Firearms created by 3D printing technology are likely beyond the ability of governments to restrict or control, the Department of Homeland Security advises law enforcement agencies in a bulletin prepared by the Joint Regional Intelligence Center. The bulletin, obtained and quoted by Fox News, apparently frets over the relative difficulty of detecting 3D-printed guns, as well as the ease with which they can be produced. It acknowledges the daunting task inherent in trying to prevent the distribution of designs for such guns, comparing that challenge to stopping the trading of music and movie files online.
From Fox News:
A new Department of Homeland Security intelligence bulletin warns it could be "impossible" to stop 3D-printed guns from being made, not to mention getting past security checkpoints.
A May 21 bulletin distributed to numerous state and federal law enforcement agencies and obtained by FoxNews.com states that the guns, which can be made by downloading blueprints into cutting edge computers that mold three-dimensional items from melted plastic, "poses public safety risks" and are likely beyond the current reach of regulators. The guns threaten to render 3D gun control efforts useless if their manufacture becomes more widespread.
Under orders from the State Department, Defense Distributed pulled its designs for the Liberator handgun, depicted above, offline, while it prepares for a legal challenge to the order. But those plans had already been downloaded over 100,000 times and remain available from venues including Pirate Bay. The plans have already been modified, including to create working firearms on low-cost printers that are more readily affordable than the device used by Defense Distributed. With the plans released, endlessly replicable and morphing, the bulletin concedes that the cat is out of the bag:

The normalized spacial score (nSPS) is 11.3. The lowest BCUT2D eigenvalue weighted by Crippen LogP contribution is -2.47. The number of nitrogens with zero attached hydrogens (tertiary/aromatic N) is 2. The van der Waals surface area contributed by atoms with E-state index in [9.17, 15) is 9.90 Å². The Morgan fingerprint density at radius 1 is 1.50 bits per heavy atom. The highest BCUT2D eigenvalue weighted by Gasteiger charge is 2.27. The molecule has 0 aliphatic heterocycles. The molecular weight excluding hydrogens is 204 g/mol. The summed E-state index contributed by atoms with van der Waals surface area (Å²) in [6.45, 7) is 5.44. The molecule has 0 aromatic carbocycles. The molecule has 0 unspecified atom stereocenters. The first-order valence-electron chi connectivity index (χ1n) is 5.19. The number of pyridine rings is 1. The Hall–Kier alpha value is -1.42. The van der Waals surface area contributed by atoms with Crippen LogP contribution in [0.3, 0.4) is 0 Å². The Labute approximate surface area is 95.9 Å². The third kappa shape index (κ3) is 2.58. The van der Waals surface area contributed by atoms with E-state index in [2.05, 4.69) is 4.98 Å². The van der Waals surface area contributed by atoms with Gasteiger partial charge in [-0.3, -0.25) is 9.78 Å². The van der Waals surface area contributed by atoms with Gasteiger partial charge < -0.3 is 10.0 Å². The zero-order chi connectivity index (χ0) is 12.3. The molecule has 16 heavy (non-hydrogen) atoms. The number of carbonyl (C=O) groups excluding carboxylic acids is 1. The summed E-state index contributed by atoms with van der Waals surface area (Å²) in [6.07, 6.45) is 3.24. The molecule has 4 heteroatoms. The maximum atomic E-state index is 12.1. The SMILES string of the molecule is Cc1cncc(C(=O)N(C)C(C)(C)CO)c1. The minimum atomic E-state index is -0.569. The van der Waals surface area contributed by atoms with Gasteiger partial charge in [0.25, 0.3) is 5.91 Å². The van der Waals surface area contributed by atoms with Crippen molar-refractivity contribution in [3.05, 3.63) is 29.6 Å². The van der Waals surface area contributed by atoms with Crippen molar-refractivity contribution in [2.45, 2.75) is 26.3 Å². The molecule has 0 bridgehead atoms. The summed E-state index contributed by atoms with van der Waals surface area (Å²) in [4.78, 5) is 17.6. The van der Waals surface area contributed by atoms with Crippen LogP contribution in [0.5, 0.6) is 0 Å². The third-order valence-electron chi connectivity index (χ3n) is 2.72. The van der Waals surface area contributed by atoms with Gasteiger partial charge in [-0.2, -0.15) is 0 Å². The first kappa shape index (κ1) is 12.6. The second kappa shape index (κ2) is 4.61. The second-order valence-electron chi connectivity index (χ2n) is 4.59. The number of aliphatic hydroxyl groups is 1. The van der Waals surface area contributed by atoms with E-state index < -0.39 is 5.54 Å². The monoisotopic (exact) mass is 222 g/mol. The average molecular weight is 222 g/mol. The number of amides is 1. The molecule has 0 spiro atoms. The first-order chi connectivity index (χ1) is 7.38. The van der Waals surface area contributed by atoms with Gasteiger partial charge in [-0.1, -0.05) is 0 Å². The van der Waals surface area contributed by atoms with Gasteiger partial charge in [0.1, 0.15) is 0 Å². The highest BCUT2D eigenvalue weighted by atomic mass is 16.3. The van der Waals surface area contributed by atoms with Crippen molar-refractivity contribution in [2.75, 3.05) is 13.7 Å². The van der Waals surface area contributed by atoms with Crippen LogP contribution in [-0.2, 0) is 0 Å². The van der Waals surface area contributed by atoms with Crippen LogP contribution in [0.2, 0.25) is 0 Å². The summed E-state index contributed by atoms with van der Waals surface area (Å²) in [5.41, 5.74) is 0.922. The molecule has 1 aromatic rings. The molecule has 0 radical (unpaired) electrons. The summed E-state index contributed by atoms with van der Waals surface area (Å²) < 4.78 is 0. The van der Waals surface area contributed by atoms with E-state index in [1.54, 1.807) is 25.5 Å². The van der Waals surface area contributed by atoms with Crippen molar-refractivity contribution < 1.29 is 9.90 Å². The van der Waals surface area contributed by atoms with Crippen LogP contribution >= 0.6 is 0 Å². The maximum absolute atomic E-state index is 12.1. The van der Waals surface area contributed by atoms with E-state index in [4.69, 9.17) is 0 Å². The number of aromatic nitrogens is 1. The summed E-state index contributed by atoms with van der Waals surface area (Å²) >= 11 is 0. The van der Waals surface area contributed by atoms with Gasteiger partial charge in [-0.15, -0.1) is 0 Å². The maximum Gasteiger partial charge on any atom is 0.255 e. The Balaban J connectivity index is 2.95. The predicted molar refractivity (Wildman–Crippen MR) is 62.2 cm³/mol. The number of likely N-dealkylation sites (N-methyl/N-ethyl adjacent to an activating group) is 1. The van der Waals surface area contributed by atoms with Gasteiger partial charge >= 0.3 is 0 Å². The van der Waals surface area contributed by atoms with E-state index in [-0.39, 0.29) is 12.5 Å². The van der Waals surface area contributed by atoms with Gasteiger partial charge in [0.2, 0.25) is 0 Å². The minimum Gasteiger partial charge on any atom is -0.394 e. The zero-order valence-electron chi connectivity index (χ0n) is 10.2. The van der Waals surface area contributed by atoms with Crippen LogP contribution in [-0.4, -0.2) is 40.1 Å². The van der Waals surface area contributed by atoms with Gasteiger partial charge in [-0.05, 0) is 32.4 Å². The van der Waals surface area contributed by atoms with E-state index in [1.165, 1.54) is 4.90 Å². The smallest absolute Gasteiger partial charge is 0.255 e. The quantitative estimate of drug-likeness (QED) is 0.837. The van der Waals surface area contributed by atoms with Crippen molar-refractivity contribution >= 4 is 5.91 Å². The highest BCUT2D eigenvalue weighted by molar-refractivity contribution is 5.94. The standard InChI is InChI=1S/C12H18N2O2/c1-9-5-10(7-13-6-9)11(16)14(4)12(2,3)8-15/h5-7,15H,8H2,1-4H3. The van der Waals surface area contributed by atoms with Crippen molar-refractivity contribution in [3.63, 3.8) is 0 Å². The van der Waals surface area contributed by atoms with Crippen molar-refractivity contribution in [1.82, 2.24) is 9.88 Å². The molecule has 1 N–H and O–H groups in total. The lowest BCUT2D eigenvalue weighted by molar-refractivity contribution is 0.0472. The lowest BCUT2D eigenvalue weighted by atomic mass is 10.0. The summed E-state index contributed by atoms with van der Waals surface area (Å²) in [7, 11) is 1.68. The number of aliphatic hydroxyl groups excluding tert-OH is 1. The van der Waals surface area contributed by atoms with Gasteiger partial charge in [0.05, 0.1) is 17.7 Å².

"Proposed legislation to ban 3D printing of weapons may deter, but cannot completely prevent their production," the memo says. "Even if the practice is prohibited by new legislation, online distribution of these digital files will be as difficult to control as any other illegally traded music, movie or software files."
As a result, the memo concludes, "limiting access may be impossible."
I noted recently that preventing the DIY revolution that brings us easily produced homemade guns, and so much more, is now a goal confined to wishful thinking. And that, of course, is the whole idea of developing and spreading the technology — to put its control beyond the practical reach of the control freaks, even if that means frustrating a fearful majority.
Find more of Reason's coverage of 3D-printed guns and the related controversy here.